Galerie Christian Lethert
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MATRIX & LEMNISCATE | 14.11.2008 – 20.12.2008

Galerie Christian Lethert is excited to present Matrix & Lemniscate - a unique collaboration between the artist Jorinde Voigt, and composers Patric Catani and Chris Imler. The lemniscate is, fundamentally a mechanism for the infinite. A lemniscus or “ribbon” that chases itself in a figure of eight describes the repeated and unending journey of the unbounded. Early Indian thinkers were quick to assert the abstract powers of infinities by recognising that when adding or removing parts to infinity, infinity would always remain. Jorinde Voigt draws structures energised by real and imagined possibilities to investigate finite boundaries of systems. She frames and moderates these investigations with spatiotemporal data, information on speed, volume, and an overlaying of sequences. Her notations embrace the concept that elements of equal value co-exist in a logic and proportion of their own.
It is interesting to note then, that the lemniscate’s form derives itself from an ellipse, a figure wherein the sum of its distances to two fixed points is a constant. The French philosopher Descartes, turned these spatial observations into the grounding principles of his Cartesian system of thinking which saw the merging of algebra and geometry. For Voigt, whose earlier drawn notations were reminiscent of equations, her current work has developed to propose a highly inventive form of ‘situational geometry’, where patterns of cultural behaviour are put into relative position to geographical properties of space. As Cartesian thinking influenced not only mathematics but also the science of map drawing, Voigt’s drawings or ‘scores,’ have left the paper for the Lemniscate project and begun to take place in space and time.
Following Voigt’s concepts, composers Patric Catani and Chris Imler, have laid the ‘lazy 8’ of the infinity motif into the gallery space in the form of an acoustic ‘cluster’. The looped composition formed of 16 chapters, snakes around 7 points realised using a multi-channel arrangement of 5 loudspeakers and thus describes the shape of a lemnsicate through pure sound. With their insight into musical forms, Catani and Imler made both field recordings that included the surrounding cityscape of Berlin and also initiated their own sources of sound. These tones and frequencies have then been layered at varying speeds and rhythms to construct a shifting musical ‘swarm’ (evocative maybe of the flocks of multiple elements in Voigt’s drawings). Standing in the centre of this work, the effect is of an architected, geometric form - sensed but not seen, and entirely physical in its scale (the cluster of sound existing between the ground and head height). At the core of the Lemniscate composition is Catani and Imler’s structural break up of a tonal construction as the various layers shift and chase themselves around a physical space.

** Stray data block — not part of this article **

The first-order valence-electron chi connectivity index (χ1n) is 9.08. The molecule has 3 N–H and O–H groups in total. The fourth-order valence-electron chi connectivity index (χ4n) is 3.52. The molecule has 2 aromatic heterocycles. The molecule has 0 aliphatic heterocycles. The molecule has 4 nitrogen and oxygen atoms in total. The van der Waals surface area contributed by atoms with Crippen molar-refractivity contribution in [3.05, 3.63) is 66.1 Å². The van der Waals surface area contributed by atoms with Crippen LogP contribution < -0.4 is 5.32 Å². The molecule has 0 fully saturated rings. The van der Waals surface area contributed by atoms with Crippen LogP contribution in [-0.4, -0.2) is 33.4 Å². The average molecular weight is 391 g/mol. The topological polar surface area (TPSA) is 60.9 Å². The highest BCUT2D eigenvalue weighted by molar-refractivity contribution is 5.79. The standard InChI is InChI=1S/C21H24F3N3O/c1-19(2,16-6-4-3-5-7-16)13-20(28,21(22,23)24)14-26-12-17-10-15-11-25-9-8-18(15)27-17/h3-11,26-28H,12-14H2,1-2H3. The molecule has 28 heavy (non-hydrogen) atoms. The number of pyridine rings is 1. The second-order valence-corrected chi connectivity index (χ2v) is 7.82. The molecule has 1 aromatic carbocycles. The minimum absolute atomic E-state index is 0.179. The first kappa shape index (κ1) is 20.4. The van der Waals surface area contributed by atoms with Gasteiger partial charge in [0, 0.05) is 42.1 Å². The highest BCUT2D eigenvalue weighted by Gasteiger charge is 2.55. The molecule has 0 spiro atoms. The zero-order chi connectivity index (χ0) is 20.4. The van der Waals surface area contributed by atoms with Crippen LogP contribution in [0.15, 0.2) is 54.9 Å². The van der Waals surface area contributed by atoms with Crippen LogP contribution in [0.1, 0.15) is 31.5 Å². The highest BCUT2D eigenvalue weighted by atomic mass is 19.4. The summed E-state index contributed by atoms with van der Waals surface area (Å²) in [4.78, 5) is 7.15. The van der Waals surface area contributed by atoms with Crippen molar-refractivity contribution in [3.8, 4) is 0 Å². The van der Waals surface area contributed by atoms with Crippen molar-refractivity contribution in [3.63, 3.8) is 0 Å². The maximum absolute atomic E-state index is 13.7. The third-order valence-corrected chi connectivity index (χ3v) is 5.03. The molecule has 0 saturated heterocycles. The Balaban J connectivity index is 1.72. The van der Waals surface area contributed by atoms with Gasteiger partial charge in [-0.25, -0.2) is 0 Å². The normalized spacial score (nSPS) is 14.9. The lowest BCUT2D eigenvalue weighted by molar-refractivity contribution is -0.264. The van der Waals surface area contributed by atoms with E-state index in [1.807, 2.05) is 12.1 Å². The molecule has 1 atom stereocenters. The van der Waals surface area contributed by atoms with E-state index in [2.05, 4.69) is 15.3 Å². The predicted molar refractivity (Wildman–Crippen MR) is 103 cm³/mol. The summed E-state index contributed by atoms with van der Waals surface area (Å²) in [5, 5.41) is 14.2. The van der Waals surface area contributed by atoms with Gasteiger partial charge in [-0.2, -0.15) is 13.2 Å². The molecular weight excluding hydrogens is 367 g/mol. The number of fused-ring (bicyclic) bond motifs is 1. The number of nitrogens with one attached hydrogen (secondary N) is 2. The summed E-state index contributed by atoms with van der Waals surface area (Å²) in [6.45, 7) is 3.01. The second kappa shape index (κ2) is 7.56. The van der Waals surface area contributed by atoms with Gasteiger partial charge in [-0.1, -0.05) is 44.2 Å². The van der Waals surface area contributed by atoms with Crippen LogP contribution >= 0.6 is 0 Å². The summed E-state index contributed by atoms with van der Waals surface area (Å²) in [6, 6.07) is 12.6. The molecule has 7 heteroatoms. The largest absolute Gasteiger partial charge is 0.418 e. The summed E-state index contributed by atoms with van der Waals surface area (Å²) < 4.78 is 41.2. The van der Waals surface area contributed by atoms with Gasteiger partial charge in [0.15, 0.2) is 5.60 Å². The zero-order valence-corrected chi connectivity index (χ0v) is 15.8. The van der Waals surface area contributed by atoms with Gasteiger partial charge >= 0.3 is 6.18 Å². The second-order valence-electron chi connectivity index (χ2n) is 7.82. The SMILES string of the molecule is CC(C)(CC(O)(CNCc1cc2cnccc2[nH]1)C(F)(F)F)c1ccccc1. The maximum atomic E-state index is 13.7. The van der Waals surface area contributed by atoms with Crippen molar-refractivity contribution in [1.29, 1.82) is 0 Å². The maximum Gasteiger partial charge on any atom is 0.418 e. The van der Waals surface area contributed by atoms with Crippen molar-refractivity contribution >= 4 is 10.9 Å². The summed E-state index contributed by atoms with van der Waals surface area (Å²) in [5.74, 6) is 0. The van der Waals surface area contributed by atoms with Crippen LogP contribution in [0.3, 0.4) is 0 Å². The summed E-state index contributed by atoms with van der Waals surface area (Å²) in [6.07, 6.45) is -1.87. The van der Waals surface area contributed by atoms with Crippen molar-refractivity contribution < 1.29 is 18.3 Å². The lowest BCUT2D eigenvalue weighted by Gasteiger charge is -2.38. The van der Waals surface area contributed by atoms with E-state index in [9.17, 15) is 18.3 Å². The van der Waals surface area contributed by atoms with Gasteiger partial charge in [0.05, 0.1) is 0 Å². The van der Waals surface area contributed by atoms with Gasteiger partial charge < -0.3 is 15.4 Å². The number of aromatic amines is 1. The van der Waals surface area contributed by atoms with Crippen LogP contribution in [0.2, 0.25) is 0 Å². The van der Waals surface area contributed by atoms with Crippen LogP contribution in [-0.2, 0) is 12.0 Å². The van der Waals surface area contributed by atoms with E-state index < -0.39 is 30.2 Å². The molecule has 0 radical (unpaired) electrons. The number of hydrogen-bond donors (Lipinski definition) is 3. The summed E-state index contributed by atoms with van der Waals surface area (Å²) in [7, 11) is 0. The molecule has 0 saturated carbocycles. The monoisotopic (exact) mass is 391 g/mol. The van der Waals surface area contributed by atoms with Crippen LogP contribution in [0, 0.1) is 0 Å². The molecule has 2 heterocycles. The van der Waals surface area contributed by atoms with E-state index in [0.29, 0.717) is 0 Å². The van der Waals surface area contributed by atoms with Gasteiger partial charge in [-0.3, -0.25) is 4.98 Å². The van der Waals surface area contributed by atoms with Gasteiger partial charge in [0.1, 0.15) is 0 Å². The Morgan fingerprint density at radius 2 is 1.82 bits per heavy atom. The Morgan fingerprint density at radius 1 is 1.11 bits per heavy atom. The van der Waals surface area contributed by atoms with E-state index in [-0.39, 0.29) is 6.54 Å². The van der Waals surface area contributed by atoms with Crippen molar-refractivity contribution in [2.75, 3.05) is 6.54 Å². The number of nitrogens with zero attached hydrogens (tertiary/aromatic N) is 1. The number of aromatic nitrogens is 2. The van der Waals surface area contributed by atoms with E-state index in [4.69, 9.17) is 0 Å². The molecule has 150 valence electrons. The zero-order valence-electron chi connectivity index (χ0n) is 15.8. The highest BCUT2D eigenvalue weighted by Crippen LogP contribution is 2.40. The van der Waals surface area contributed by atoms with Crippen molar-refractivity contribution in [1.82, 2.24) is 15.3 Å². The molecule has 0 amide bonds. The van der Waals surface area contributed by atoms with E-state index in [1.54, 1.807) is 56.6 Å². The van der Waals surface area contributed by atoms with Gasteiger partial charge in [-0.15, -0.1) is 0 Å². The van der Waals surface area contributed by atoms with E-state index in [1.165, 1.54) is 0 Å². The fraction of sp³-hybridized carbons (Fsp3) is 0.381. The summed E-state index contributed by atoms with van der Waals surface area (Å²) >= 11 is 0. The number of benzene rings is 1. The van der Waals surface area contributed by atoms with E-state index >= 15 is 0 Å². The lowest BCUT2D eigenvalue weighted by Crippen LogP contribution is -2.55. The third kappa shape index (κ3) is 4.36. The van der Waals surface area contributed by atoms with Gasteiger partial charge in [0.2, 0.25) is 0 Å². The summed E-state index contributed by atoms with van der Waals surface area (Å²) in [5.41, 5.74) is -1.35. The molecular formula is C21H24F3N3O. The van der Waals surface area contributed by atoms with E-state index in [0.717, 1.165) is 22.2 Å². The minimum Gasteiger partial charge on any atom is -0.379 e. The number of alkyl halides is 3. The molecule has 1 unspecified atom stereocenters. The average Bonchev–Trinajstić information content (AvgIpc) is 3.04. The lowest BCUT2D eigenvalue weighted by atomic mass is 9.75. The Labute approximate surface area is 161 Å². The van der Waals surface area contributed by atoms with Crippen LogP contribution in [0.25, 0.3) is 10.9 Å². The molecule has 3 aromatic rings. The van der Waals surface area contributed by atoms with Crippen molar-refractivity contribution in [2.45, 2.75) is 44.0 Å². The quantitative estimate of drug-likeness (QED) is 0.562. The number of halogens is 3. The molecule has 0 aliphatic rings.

Within this physical space, Voigt’s works on paper: Schwarm and Matrix also co-exist alongside the Lemniscate installation. Existing in their own right, the drawings serve to have initiated discussions about principles of collective movement, challenging Catani and Imler with a creative platform through which to develop Lemniscate. The large scale Schwarm series concerns itself with many features of Voigt’s previous notations: kisses, detonations, wind speeds, the flight of eagles, but examines how these singular events may take place in a larger course of action. These works deal with the duplication of
forms within plural forces such as energy, wind force and collective direction. Dynamic processes are inherent in these notations. Totalling 40 works on paper, Matrix proposes an extended system of the Schwarm series, whereby clustered elements of this large series are isolated and matrixed. It is in these drawings that Voigt gives an intimate treatment to these actions and the notion of the point of view is prevalent.
In answering the classic paradox “what happens if an unstoppable force meets an immovable object?” Isaac Asimov hints at both forces transferring their infinite energies into one another. Voigt, Catani and Imler may offer up the alternate question “what happens if the mortal individual is confronted by unending flux?”. Matrix & Lemniscate speaks both of our material and animal existence in the face of an everadvancing immaterial world and of the micro and finite condition of the human, in relation to an overall and infinite passing of time. Lemniscate was created 2008 (in part) at Watermill – Center, NY, a laboratory for performance. (Andrew Cannon)